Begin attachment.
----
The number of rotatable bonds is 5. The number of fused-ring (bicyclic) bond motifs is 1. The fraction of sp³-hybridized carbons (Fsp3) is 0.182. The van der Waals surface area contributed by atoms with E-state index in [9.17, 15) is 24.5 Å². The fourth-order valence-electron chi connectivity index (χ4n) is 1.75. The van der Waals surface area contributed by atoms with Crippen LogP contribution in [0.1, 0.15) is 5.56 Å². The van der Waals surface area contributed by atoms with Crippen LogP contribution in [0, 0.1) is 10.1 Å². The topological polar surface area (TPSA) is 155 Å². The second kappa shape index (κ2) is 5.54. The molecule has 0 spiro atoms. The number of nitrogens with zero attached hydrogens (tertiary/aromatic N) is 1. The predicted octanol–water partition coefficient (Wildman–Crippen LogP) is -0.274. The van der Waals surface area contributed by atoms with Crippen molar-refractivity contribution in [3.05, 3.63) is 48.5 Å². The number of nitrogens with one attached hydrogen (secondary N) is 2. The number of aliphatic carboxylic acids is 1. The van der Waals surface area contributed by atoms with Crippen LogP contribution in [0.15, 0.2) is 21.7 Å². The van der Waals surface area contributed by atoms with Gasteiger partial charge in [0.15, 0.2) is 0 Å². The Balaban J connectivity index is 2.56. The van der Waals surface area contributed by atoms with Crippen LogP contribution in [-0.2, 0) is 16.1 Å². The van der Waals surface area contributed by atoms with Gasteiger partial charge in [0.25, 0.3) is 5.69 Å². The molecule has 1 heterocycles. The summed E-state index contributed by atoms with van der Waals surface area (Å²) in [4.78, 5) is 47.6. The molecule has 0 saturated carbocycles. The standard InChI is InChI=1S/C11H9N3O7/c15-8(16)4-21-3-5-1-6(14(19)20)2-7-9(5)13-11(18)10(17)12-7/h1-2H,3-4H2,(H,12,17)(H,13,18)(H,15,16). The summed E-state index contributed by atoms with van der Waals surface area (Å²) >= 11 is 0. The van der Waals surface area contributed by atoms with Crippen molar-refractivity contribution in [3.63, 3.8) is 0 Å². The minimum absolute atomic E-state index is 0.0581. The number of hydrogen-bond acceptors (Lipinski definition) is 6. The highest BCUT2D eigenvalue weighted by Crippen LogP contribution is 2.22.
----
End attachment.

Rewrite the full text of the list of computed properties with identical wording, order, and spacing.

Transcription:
The number of rotatable bonds is 5. The number of fused-ring (bicyclic) bond motifs is 1. The fraction of sp³-hybridized carbons (Fsp3) is 0.182. The van der Waals surface area contributed by atoms with E-state index in [9.17, 15) is 24.5 Å². The fourth-order valence-electron chi connectivity index (χ4n) is 1.75. The van der Waals surface area contributed by atoms with Crippen LogP contribution in [0.1, 0.15) is 5.56 Å². The van der Waals surface area contributed by atoms with Crippen LogP contribution in [0, 0.1) is 10.1 Å². The topological polar surface area (TPSA) is 155 Å². The second kappa shape index (κ2) is 5.54. The molecule has 0 spiro atoms. The number of nitrogens with zero attached hydrogens (tertiary/aromatic N) is 1. The predicted octanol–water partition coefficient (Wildman–Crippen LogP) is -0.274. The van der Waals surface area contributed by atoms with Crippen molar-refractivity contribution in [3.05, 3.63) is 48.5 Å². The number of nitrogens with one attached hydrogen (secondary N) is 2. The number of aliphatic carboxylic acids is 1. The van der Waals surface area contributed by atoms with Crippen LogP contribution in [0.15, 0.2) is 21.7 Å². The van der Waals surface area contributed by atoms with Gasteiger partial charge in [0.15, 0.2) is 0 Å². The Balaban J connectivity index is 2.56. The van der Waals surface area contributed by atoms with Crippen LogP contribution in [-0.2, 0) is 16.1 Å². The van der Waals surface area contributed by atoms with Gasteiger partial charge in [0.25, 0.3) is 5.69 Å². The molecule has 1 heterocycles. The summed E-state index contributed by atoms with van der Waals surface area (Å²) in [4.78, 5) is 47.6. The molecule has 0 saturated carbocycles. The standard InChI is InChI=1S/C11H9N3O7/c15-8(16)4-21-3-5-1-6(14(19)20)2-7-9(5)13-11(18)10(17)12-7/h1-2H,3-4H2,(H,12,17)(H,13,18)(H,15,16). The summed E-state index contributed by atoms with van der Waals surface area (Å²) >= 11 is 0. The van der Waals surface area contributed by atoms with Crippen molar-refractivity contribution in [3.63, 3.8) is 0 Å². The minimum absolute atomic E-state index is 0.0581. The number of hydrogen-bond acceptors (Lipinski definition) is 6. The highest BCUT2D eigenvalue weighted by Crippen LogP contribution is 2.22.